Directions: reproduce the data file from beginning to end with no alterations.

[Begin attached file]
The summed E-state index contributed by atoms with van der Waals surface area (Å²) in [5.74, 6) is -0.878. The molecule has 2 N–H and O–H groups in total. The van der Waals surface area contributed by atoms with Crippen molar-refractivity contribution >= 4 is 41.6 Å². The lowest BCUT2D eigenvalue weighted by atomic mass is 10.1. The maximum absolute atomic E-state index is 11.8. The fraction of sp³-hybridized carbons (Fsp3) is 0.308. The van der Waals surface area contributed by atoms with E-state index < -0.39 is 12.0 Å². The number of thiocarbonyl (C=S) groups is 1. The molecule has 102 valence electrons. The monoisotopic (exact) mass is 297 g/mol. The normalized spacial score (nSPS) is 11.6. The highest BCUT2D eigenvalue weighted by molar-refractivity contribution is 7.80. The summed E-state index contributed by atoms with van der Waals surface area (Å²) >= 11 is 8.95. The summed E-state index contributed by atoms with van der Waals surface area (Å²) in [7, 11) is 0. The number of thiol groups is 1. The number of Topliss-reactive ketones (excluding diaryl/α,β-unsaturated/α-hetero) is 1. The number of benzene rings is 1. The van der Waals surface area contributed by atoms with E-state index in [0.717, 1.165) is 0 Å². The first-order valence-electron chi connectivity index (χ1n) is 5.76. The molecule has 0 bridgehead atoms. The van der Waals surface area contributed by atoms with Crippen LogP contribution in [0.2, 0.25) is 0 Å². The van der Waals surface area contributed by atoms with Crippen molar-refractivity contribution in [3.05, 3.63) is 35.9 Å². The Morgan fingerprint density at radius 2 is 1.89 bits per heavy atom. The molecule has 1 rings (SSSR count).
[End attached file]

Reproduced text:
The summed E-state index contributed by atoms with van der Waals surface area (Å²) in [5.74, 6) is -0.878. The molecule has 2 N–H and O–H groups in total. The van der Waals surface area contributed by atoms with Crippen molar-refractivity contribution >= 4 is 41.6 Å². The lowest BCUT2D eigenvalue weighted by atomic mass is 10.1. The maximum absolute atomic E-state index is 11.8. The fraction of sp³-hybridized carbons (Fsp3) is 0.308. The van der Waals surface area contributed by atoms with E-state index < -0.39 is 12.0 Å². The number of thiocarbonyl (C=S) groups is 1. The molecule has 102 valence electrons. The monoisotopic (exact) mass is 297 g/mol. The normalized spacial score (nSPS) is 11.6. The highest BCUT2D eigenvalue weighted by molar-refractivity contribution is 7.80. The summed E-state index contributed by atoms with van der Waals surface area (Å²) >= 11 is 8.95. The summed E-state index contributed by atoms with van der Waals surface area (Å²) in [7, 11) is 0. The number of thiol groups is 1. The number of Topliss-reactive ketones (excluding diaryl/α,β-unsaturated/α-hetero) is 1. The number of benzene rings is 1. The van der Waals surface area contributed by atoms with E-state index in [0.717, 1.165) is 0 Å². The first-order valence-electron chi connectivity index (χ1n) is 5.76. The molecule has 0 bridgehead atoms. The van der Waals surface area contributed by atoms with Crippen LogP contribution in [0.2, 0.25) is 0 Å². The van der Waals surface area contributed by atoms with Crippen molar-refractivity contribution in [3.05, 3.63) is 35.9 Å². The Morgan fingerprint density at radius 2 is 1.89 bits per heavy atom. The molecule has 1 rings (SSSR count).